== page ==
Contributor Post Created with Sketch. Post ObamaCare, More Americans Uninsured

 

It was supposed to provide more security and stability to those who had health insurance.  It was supposed to provide insurance for those who didn’t have it.  And it was supposed to slow the growth of health care costs for our families, our businesses, and our government. 

At least that’s what President Obama promised ObamaCare would deliver when he speechified before a joint session of Congress in September of 2009.

But as we approach the two year anniversary of the passage of the enormously costly “Patient Protection and Affordable Health Care Act,” ObamaCare has proven itself a failure.  In place of security and stability, uncertainty of whether certain plans will even continue to be offered abounds.  I’ve personally received half a dozen letters from my insurer urging me to pick a new policy because ObamaCare constrains the insurer (Blue Cross) from offering the same plan to new applicants, virtually guaranteeing higher future premiums as the pool of members covered by this policy steadily shrinks. 

Instead of receiving a little relief from skyrocketing health care costs, families across America–mine and many families of Ricochet Members included–have seen their insurance premiums increase 20, 30, 40 per cent or more. 

And now, as a recent Gallup poll reveals (via CNS News), more Americans are uninsured now than before the passage of ObamaCare.

The percentage of American adults who lack health insurance coverage has not only increased during the presidency of Barack Obama, but it has continued to increase since Obama signed his signature piece of legislation last year mandating that by 2014 every American carry health insurance, according to a Gallup survey released today.

In 2008, when George W. Bush was president, according to Gallup, 14.9 percent of adult residents of the United States lacked health insurance coverage. That increased to 16.2 percent in 2009, the year that Obama was inaugurated, and to 16.4 percent in 2010, the year that Obama signed his law requiring that all Americans have health insurance.

In the first half of this year, according to data released by Gallup today, the percentage of adults in the United States lacking health insurance ticked up to 16.8 percent.

Add yet another drumbeat to the battle cry.  ObamaCare delenda est.

There are 5 comments.

  1. DocJay Inactive

    I just read an article in Internal Medicine news that was discussing the hot button topic of mandated coverage. In the AMA which is an organization of mostly specialists, the rate of agreeing to the mandate was 60 % with doctors who agree being mostly from the east and west coasts with the 40% dissenters being mostly from the south. AMA membership which really only represents a very small number of physicians has experienced a sharp decline in membership since it acquiesced to obama care only after securing no reduction of specialist payments to pay primary care more.

    Of the myriad issues wrong with this individual mandate, the largest I have is that it will fail and be massively expensive. Many will just choose the penalty, not pay it, and then activate coverage once they get ill enough. This virtually guarantees a system failure and to ready itself for these and other problems the insurance companies ramped up their assault on our pocketbooks.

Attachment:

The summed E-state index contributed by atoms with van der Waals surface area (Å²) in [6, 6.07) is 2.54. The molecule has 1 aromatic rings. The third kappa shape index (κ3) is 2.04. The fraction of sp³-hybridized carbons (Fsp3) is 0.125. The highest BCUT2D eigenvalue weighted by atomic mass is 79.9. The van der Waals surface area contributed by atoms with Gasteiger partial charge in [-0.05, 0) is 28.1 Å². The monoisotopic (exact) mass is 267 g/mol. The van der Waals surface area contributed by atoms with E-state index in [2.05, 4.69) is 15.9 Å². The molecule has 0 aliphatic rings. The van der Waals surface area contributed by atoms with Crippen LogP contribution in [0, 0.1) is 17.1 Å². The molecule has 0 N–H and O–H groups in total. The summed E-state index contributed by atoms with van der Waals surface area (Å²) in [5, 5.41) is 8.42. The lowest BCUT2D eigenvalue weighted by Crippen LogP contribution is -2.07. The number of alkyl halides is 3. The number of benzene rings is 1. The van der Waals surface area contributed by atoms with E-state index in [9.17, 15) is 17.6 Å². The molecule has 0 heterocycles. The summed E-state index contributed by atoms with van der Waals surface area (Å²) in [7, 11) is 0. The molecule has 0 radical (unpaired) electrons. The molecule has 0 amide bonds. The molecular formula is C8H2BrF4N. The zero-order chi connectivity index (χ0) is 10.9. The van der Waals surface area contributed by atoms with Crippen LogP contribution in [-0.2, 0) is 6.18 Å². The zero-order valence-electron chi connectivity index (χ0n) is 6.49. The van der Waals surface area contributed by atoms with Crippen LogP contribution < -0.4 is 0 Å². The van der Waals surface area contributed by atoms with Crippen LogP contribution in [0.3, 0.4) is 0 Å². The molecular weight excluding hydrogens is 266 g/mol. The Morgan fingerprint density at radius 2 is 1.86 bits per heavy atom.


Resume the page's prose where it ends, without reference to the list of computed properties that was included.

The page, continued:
• #1
    • September 7, 2011, at 1:40 AM PDT
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  2. The (apathetic) King Prawn Inactive

    Is there a correlation between the rise of the uninsured and the increase in unemployment? With much of insurance linked to employment it would seem a valid possibility.

    • #2
    • September 7, 2011, at 1:50 AM PDT
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  3. flownover Inactive

    My letter from Blue Cross just informed me of the 58% increase . Who do I thank ?

    • #3
    • September 7, 2011, at 1:55 AM PDT
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  4. Diane Ellis Contributor
    Diane Ellis
    The King Prawn: Is there a correlation between the rise of the uninsured and the increase in unemployment? With much of insurance linked to employment it would seem a valid possibility. · Sep 6 at 1:50pm

    This seems the obvious conclusion, but strangely enough, is not even mentioned in Gallup’s analysis. This is what Gallup has to say about the phenomenon:

    States in the South and West continue to have higher numbers of uninsured adults than do those in the Northeast — consistent with what Gallup found in 2008, 2009, and 2010. Eight of the 10 states with the highest uninsured rates in the country are in the South and the other two — California and Alaska — are in the West.

    Texas, California, and Florida — all three of which have an uninsured rate higher than 20% — have disproportionately large Hispanic populations, the demographic group Gallup finds to be the most likely to be uninsured.

    • #4
    • September 7, 2011, at 2:58 AM PDT
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  5. Mark Wilson Member
    Mark Wilson Joined in the first year of Ricochet Ricochet Charter Member
    Diane Ellis, Ed.
    The King Prawn: Is there a correlation between the rise of the uninsured and the increase in unemployment? With much of insurance linked to employment it would seem a valid possibility. · Sep 6 at 1:50pm
    This seems the obvious conclusion, but strangely enough, is not even mentioned in Gallup’s analysis.

    You’re telling me a Gallup poll neglected to consider some important factors that might influence or provide insight into the results? Just when I thought I’d seen everything…

    • #5
    • September 7, 2011, at 4:42 AM PDT
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